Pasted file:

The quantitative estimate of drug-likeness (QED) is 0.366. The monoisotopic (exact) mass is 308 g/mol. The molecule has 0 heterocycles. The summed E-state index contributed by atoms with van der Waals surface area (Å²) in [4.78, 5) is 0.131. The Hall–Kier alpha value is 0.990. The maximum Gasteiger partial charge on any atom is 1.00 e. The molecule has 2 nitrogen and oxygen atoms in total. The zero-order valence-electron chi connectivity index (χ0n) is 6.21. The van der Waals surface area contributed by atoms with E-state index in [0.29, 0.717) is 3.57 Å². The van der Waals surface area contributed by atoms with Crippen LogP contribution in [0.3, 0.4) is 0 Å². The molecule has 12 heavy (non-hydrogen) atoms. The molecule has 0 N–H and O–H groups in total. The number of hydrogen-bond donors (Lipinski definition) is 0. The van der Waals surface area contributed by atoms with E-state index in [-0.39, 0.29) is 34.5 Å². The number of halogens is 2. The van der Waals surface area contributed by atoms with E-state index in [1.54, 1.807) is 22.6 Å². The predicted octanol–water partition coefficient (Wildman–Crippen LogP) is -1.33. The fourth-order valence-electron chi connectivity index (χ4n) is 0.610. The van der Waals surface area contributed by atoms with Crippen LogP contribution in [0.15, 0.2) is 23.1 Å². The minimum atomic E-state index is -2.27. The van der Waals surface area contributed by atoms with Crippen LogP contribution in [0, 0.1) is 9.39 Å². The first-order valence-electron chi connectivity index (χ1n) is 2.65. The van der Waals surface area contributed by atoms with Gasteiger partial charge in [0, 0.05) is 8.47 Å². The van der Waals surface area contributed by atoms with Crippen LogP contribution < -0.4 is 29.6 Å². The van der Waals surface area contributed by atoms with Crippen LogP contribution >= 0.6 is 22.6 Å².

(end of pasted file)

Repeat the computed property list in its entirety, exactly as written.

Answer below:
The quantitative estimate of drug-likeness (QED) is 0.366. The monoisotopic (exact) mass is 308 g/mol. The molecule has 0 heterocycles. The summed E-state index contributed by atoms with van der Waals surface area (Å²) in [4.78, 5) is 0.131. The Hall–Kier alpha value is 0.990. The maximum Gasteiger partial charge on any atom is 1.00 e. The molecule has 2 nitrogen and oxygen atoms in total. The zero-order valence-electron chi connectivity index (χ0n) is 6.21. The van der Waals surface area contributed by atoms with E-state index in [0.29, 0.717) is 3.57 Å². The van der Waals surface area contributed by atoms with Crippen LogP contribution in [0.3, 0.4) is 0 Å². The molecule has 12 heavy (non-hydrogen) atoms. The molecule has 0 N–H and O–H groups in total. The number of hydrogen-bond donors (Lipinski definition) is 0. The van der Waals surface area contributed by atoms with E-state index in [-0.39, 0.29) is 34.5 Å². The number of halogens is 2. The van der Waals surface area contributed by atoms with E-state index in [1.54, 1.807) is 22.6 Å². The predicted octanol–water partition coefficient (Wildman–Crippen LogP) is -1.33. The fourth-order valence-electron chi connectivity index (χ4n) is 0.610. The van der Waals surface area contributed by atoms with Crippen LogP contribution in [0.15, 0.2) is 23.1 Å². The minimum atomic E-state index is -2.27. The van der Waals surface area contributed by atoms with Crippen LogP contribution in [0, 0.1) is 9.39 Å². The first-order valence-electron chi connectivity index (χ1n) is 2.65. The van der Waals surface area contributed by atoms with Gasteiger partial charge in [0, 0.05) is 8.47 Å². The van der Waals surface area contributed by atoms with Crippen LogP contribution < -0.4 is 29.6 Å². The van der Waals surface area contributed by atoms with Crippen LogP contribution >= 0.6 is 22.6 Å².